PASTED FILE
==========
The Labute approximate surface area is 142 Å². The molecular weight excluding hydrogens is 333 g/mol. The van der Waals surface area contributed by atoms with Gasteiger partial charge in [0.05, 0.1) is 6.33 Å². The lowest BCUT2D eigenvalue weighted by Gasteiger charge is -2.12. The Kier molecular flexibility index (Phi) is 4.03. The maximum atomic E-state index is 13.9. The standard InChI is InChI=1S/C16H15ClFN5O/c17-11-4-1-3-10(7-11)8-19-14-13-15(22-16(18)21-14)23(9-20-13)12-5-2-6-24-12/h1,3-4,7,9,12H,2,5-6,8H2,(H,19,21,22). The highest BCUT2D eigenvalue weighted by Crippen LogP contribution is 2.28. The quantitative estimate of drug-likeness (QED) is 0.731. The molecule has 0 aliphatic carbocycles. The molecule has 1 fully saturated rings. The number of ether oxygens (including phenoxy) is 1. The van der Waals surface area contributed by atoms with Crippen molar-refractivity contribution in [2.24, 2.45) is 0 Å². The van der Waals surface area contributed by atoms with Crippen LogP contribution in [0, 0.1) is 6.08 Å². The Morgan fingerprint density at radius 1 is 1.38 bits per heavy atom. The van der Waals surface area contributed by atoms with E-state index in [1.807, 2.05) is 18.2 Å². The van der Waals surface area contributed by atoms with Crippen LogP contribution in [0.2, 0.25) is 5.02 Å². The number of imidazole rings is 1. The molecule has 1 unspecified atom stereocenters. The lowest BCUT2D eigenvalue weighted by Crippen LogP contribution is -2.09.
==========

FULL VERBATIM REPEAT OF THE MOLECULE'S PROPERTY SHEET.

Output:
The Labute approximate surface area is 142 Å². The molecular weight excluding hydrogens is 333 g/mol. The van der Waals surface area contributed by atoms with Gasteiger partial charge in [0.05, 0.1) is 6.33 Å². The lowest BCUT2D eigenvalue weighted by Gasteiger charge is -2.12. The Kier molecular flexibility index (Phi) is 4.03. The maximum atomic E-state index is 13.9. The standard InChI is InChI=1S/C16H15ClFN5O/c17-11-4-1-3-10(7-11)8-19-14-13-15(22-16(18)21-14)23(9-20-13)12-5-2-6-24-12/h1,3-4,7,9,12H,2,5-6,8H2,(H,19,21,22). The highest BCUT2D eigenvalue weighted by Crippen LogP contribution is 2.28. The quantitative estimate of drug-likeness (QED) is 0.731. The molecule has 0 aliphatic carbocycles. The molecule has 1 fully saturated rings. The number of ether oxygens (including phenoxy) is 1. The van der Waals surface area contributed by atoms with Crippen molar-refractivity contribution in [2.24, 2.45) is 0 Å². The van der Waals surface area contributed by atoms with Crippen LogP contribution in [0, 0.1) is 6.08 Å². The Morgan fingerprint density at radius 1 is 1.38 bits per heavy atom. The van der Waals surface area contributed by atoms with E-state index in [1.807, 2.05) is 18.2 Å². The van der Waals surface area contributed by atoms with Crippen LogP contribution in [0.2, 0.25) is 5.02 Å². The number of imidazole rings is 1. The molecule has 1 unspecified atom stereocenters. The lowest BCUT2D eigenvalue weighted by Crippen LogP contribution is -2.09.